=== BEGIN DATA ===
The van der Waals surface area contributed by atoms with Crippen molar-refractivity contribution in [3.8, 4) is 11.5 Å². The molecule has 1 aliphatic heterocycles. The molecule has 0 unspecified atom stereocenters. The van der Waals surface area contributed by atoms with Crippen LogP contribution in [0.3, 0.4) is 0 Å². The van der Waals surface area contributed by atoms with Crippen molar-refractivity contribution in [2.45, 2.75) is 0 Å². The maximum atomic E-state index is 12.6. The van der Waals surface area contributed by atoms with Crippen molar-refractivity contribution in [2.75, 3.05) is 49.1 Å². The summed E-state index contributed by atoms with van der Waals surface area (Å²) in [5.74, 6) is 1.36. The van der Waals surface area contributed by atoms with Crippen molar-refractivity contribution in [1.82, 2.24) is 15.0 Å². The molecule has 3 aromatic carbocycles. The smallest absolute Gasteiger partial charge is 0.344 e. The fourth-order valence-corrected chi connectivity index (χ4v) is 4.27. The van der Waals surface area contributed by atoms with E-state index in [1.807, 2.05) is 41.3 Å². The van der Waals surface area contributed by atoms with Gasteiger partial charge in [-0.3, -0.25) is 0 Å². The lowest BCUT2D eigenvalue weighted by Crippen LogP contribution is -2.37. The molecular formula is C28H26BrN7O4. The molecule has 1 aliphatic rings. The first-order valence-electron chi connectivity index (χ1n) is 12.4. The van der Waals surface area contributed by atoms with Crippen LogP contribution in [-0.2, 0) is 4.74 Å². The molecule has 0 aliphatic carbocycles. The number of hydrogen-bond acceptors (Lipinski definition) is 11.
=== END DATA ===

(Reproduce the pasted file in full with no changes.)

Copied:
The van der Waals surface area contributed by atoms with Crippen molar-refractivity contribution in [3.8, 4) is 11.5 Å². The molecule has 1 aliphatic heterocycles. The molecule has 0 unspecified atom stereocenters. The van der Waals surface area contributed by atoms with Crippen LogP contribution in [0.3, 0.4) is 0 Å². The van der Waals surface area contributed by atoms with Crippen molar-refractivity contribution in [2.45, 2.75) is 0 Å². The maximum atomic E-state index is 12.6. The van der Waals surface area contributed by atoms with Crippen molar-refractivity contribution in [2.75, 3.05) is 49.1 Å². The summed E-state index contributed by atoms with van der Waals surface area (Å²) in [5.74, 6) is 1.36. The van der Waals surface area contributed by atoms with Crippen molar-refractivity contribution in [1.82, 2.24) is 15.0 Å². The molecule has 3 aromatic carbocycles. The smallest absolute Gasteiger partial charge is 0.344 e. The fourth-order valence-corrected chi connectivity index (χ4v) is 4.27. The van der Waals surface area contributed by atoms with E-state index in [1.807, 2.05) is 41.3 Å². The van der Waals surface area contributed by atoms with Gasteiger partial charge in [-0.3, -0.25) is 0 Å². The lowest BCUT2D eigenvalue weighted by Crippen LogP contribution is -2.37. The molecular formula is C28H26BrN7O4. The molecule has 1 aliphatic rings. The first-order valence-electron chi connectivity index (χ1n) is 12.4. The van der Waals surface area contributed by atoms with Crippen LogP contribution in [-0.2, 0) is 4.74 Å². The molecule has 0 aliphatic carbocycles. The number of hydrogen-bond acceptors (Lipinski definition) is 11.